Synchronous Counter


The name “Synchronous Counter” comes from the fact that all the flip-flops inside the counter are driven through a single clock source and because of this parallel clock sourcing arrangement of flip-flops in a synchronous counter, they are often referred to as “Parallel Counters”. This indicates that with each clock pulse, the counter’s output varies concurrently and reliably. In addition to having shorter propagation latency and power usage than asynchronous counters, synchronous counters are simpler to build and evaluate. Nevertheless, they also need more wires and logic gates, which raises the circuit’s potential cost and complexity.

Synchronous counters can be built with Toggle or D-type flip-flops. In contrast to asynchronous counters, which have a direct connection between the output of the preceding stage and the clock input of the next counter stage in the chain, the synchronous counter has synchronized timing for each level. Therefore, the overall operation is faster in synchronous counters compared to asynchronous ones.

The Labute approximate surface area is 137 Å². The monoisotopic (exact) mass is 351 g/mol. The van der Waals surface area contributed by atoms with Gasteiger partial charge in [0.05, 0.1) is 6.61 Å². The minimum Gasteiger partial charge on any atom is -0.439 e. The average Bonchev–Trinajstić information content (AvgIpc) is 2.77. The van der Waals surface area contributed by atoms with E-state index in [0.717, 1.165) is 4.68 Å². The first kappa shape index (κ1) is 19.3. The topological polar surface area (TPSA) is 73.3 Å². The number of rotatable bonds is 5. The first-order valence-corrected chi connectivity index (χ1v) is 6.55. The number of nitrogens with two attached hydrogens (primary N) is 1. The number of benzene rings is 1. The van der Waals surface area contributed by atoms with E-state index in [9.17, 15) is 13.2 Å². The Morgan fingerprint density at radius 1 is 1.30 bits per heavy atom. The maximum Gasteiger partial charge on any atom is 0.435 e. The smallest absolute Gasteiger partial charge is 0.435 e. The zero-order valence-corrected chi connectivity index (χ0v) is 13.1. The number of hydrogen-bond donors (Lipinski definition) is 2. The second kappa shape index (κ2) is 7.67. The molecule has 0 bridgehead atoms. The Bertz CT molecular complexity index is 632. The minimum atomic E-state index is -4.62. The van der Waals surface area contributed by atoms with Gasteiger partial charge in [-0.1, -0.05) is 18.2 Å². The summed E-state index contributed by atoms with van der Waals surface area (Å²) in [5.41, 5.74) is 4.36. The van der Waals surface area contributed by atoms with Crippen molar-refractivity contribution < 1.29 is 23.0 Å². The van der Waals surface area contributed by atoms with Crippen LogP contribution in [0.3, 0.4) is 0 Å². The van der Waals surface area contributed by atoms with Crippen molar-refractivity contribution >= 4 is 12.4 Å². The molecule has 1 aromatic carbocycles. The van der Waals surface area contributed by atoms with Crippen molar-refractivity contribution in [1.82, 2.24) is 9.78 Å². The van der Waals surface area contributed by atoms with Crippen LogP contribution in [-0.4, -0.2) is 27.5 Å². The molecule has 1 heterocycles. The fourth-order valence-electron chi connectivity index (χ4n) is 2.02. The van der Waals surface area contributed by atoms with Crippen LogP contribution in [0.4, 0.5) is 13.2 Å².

The issue with asynchronous counters is that they experience a phenomenon called “Propagation Delay,” whereby the timing signal has a slight delay as it passes through each flip-flop. On the other hand, the external clock signal is connected to the clock input of each flip-flop within the synchronous counter. This results in all the flip-flops being synchronously timed (in parallel) with each other, providing a fixed time correlation. Stated differently, the output is “synchronized” with the clock signal as it varies.